Tawny Platis's voice acting demonstration is blowing people's minds.

In the age of television, radio, and the internet, we hear voices all the time, pretty much everywhere we go. From advertisements to customer service prompts to video narrations, voiceovers have become so commonplace that we don't give them much thought.

That is, until we see someone actually doing those voices we're so accustomed to hearing.

Professional voice actor Tawny Platis shared a video to her Tiktok demonstrating 10 voices most of us will instantly recognize, and it's as uncanny as it is impressive. She seamlessly transitions from a text-to-speech voice to a "detached casual conversation" voice to a bright "We've got denim for the whole family!" department store voice and more.

As she shares these voices, you'll swear you've heard her doing them before, either on a call with your bank, in your workplace's onboard training, or while reaching for a tissue during a holiday commercial. It's downright freaky. Watch:


10 common reads you’ll hear in voiceover! #voiceactor #funny

People in the comments had the most relatable responses to Platis' voiceover demonstration.

"This is incredible. I’m ready to buy something. I’m not sure what."

"I feel like you’ve been there for all the important moments of my life. Thank you."

"Bright was so triggering as a retail worker."

"Can’t tell if i’ve heard your voice before or if you’re just that good."

Being in the virtual presence of such greatness made some folks rethink their own voice acting ambitions.

"Me at the beginning of the video: I could be a professional voice actor!…… me at the end of the video:… there’s a reason SHE is a professional voice actor. Well done. 👏"

"Me sometimes 'I bet I could voice act' me after this video 'nope. I can't do that.'"

"Welp I can cross this off my list of potential professions. That was amazing."

Mostly, people were rightfully impressed with her range and talent. To have that much control over how your voice sounds with such consistency is remarkable.

But this video also offers interesting insights into the psychology of how this kind of acting impacts modern-day life. Each of these voices evokes a specific response in us, from comfort to excitement to trust to awe. It's a bit unsettling to clearly see how easily we can be influenced by someone's voice and how well-honed those cues and responses have become.

Voiceover professional Simon Lewington explained this phenomenon in an article on LinkedIn: "Just as colors evoke emotions in visual art, the tone of voice creates an emotional palette in auditory storytelling. The psychological impact of tone is profound. A warm and inviting tone can make viewers feel welcome, while a serious tone lends an air of authority. Choosing the right tone consciously allows voice-over artists to evoke intended emotions in the audience."

Lewington writes that voiceover artists are "emotional architects" who "use the psychology of voice to subtly shape how viewers perceive and engage with content." It's an art that can be used to enhance our enjoyment of an experience, but also one that can be used to convince us to buy or believe something. Voiceover work is powerful, and when it's done well, it's almost spooky how much it can affect us.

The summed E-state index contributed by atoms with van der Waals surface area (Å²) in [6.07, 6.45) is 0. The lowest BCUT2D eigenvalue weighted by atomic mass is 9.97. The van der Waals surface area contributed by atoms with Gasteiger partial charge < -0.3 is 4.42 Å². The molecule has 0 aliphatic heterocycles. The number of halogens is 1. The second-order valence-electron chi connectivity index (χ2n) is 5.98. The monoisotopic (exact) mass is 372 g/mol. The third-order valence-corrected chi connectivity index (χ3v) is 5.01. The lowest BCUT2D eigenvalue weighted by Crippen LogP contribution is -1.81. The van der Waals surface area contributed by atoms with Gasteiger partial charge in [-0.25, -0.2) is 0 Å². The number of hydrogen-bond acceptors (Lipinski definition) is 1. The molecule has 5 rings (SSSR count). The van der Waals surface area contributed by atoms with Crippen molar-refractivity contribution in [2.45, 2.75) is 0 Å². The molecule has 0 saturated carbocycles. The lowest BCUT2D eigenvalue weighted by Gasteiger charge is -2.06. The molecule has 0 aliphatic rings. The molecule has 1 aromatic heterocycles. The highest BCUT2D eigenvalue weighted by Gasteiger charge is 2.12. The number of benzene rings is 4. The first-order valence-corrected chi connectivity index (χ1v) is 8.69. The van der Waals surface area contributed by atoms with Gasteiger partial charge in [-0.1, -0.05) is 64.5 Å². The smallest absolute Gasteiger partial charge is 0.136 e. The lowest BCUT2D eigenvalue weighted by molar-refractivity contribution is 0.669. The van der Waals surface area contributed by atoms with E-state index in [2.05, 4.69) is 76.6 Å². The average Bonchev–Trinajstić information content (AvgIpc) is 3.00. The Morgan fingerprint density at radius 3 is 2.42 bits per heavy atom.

If you want to see more from Tawny Platis, you can follow her on TikTok or find her courses and tutorials for voice acting here.

File:TIFF 2019 kristen stewart (48701274962).jpg - Wikimedia Commons

Of the 25 actors that have been nominated for an Oscar for playing an LGBTQ character, a grand total of zero of them have been openly queer. The debate on whether or not only gay actors can play gay roles has many sides and nuances. After Darren Criss, who is straight, won an Emmy for playing Andrew Cunanan in The Assassination of Gianni Versace: American Crime Story, Criss vowed he would never play another gay man because he didn't want to be "another straight boy taking a gay man's role." Actor Ben Whishaw, who is gay, feels otherwise. "I really believe that actors can embody and portray anything, and we shouldn't be defined only by what we are," Whishaw said. Recently, Kristen Stewart also weighed in on some of the complexities around the issue.

Variety recently asked Stewart about the importance of gay actors playing gay characters. Stewart acknowledged the complexity of the issue. "I would never want to tell a story that really should be told by somebody who's lived that experience. Having said that, it's a slippery slope conversation because that means I could never play another straight character if I'm going to hold everyone to the letter of this particular law. I think it's such a gray area," Stewart told Variety.

Authenticity in storytelling is important, and there's normally a feeling of artificiality when someone tries to tell the story of a group in which they don't belong. However, it's not always the case. "There are ways for men to tell women's stories, or ways for women to tell men's stories. But we need to have our finger on the pulse and actually have to care," Stewart told Variety.

Stewart also pointed out that telling the story of a group you're not part of has to be done with love. "You kind of know where you're allowed. I mean, if you're telling a story about a community and they're not welcoming to you, then fuck off. But if they are, and you're becoming an ally and a part of it and there's something that drove you there in the first place that makes you uniquely endowed with a perspective that might be worthwhile, there's nothing wrong with learning about each other. And therefore helping each other tell stories," Stewart pointed out.